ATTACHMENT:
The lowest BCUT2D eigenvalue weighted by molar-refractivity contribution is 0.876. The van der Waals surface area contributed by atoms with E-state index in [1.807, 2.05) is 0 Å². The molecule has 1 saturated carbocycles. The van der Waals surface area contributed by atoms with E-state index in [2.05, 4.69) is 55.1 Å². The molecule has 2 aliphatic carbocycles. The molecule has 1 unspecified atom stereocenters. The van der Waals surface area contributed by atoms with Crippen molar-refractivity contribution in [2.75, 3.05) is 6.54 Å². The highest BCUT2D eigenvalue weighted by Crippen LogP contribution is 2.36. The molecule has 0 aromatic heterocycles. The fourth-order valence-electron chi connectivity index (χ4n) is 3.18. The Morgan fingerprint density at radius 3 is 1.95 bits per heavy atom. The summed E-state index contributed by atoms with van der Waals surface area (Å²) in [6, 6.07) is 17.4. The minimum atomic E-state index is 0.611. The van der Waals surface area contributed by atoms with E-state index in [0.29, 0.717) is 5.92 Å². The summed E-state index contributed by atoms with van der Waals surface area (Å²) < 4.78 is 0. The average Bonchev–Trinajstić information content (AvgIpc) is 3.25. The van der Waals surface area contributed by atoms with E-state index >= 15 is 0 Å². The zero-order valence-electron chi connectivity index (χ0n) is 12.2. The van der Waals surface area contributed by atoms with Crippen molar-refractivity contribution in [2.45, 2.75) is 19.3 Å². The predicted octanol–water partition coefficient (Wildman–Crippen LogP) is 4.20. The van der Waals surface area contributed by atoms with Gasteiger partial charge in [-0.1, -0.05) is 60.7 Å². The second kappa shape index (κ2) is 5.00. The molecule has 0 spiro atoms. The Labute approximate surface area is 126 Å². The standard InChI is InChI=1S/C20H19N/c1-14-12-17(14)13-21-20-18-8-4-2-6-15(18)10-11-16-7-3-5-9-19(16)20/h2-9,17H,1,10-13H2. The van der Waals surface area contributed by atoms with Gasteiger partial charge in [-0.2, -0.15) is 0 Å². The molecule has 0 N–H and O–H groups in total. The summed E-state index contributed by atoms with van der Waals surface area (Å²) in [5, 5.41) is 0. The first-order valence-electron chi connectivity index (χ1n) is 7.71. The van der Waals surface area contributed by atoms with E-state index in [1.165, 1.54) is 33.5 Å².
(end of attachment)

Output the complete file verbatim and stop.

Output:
The lowest BCUT2D eigenvalue weighted by molar-refractivity contribution is 0.876. The van der Waals surface area contributed by atoms with E-state index in [1.807, 2.05) is 0 Å². The molecule has 1 saturated carbocycles. The van der Waals surface area contributed by atoms with E-state index in [2.05, 4.69) is 55.1 Å². The molecule has 2 aliphatic carbocycles. The molecule has 1 unspecified atom stereocenters. The van der Waals surface area contributed by atoms with Crippen molar-refractivity contribution in [2.75, 3.05) is 6.54 Å². The highest BCUT2D eigenvalue weighted by Crippen LogP contribution is 2.36. The molecule has 0 aromatic heterocycles. The fourth-order valence-electron chi connectivity index (χ4n) is 3.18. The Morgan fingerprint density at radius 3 is 1.95 bits per heavy atom. The summed E-state index contributed by atoms with van der Waals surface area (Å²) in [6, 6.07) is 17.4. The minimum atomic E-state index is 0.611. The van der Waals surface area contributed by atoms with E-state index in [0.29, 0.717) is 5.92 Å². The summed E-state index contributed by atoms with van der Waals surface area (Å²) < 4.78 is 0. The average Bonchev–Trinajstić information content (AvgIpc) is 3.25. The van der Waals surface area contributed by atoms with E-state index >= 15 is 0 Å². The zero-order valence-electron chi connectivity index (χ0n) is 12.2. The van der Waals surface area contributed by atoms with Crippen molar-refractivity contribution in [2.45, 2.75) is 19.3 Å². The predicted octanol–water partition coefficient (Wildman–Crippen LogP) is 4.20. The van der Waals surface area contributed by atoms with Gasteiger partial charge in [-0.1, -0.05) is 60.7 Å². The second kappa shape index (κ2) is 5.00. The molecule has 0 spiro atoms. The Labute approximate surface area is 126 Å². The standard InChI is InChI=1S/C20H19N/c1-14-12-17(14)13-21-20-18-8-4-2-6-15(18)10-11-16-7-3-5-9-19(16)20/h2-9,17H,1,10-13H2. The van der Waals surface area contributed by atoms with Gasteiger partial charge in [-0.2, -0.15) is 0 Å². The molecule has 0 N–H and O–H groups in total. The summed E-state index contributed by atoms with van der Waals surface area (Å²) in [5, 5.41) is 0. The first-order valence-electron chi connectivity index (χ1n) is 7.71. The van der Waals surface area contributed by atoms with E-state index in [1.165, 1.54) is 33.5 Å².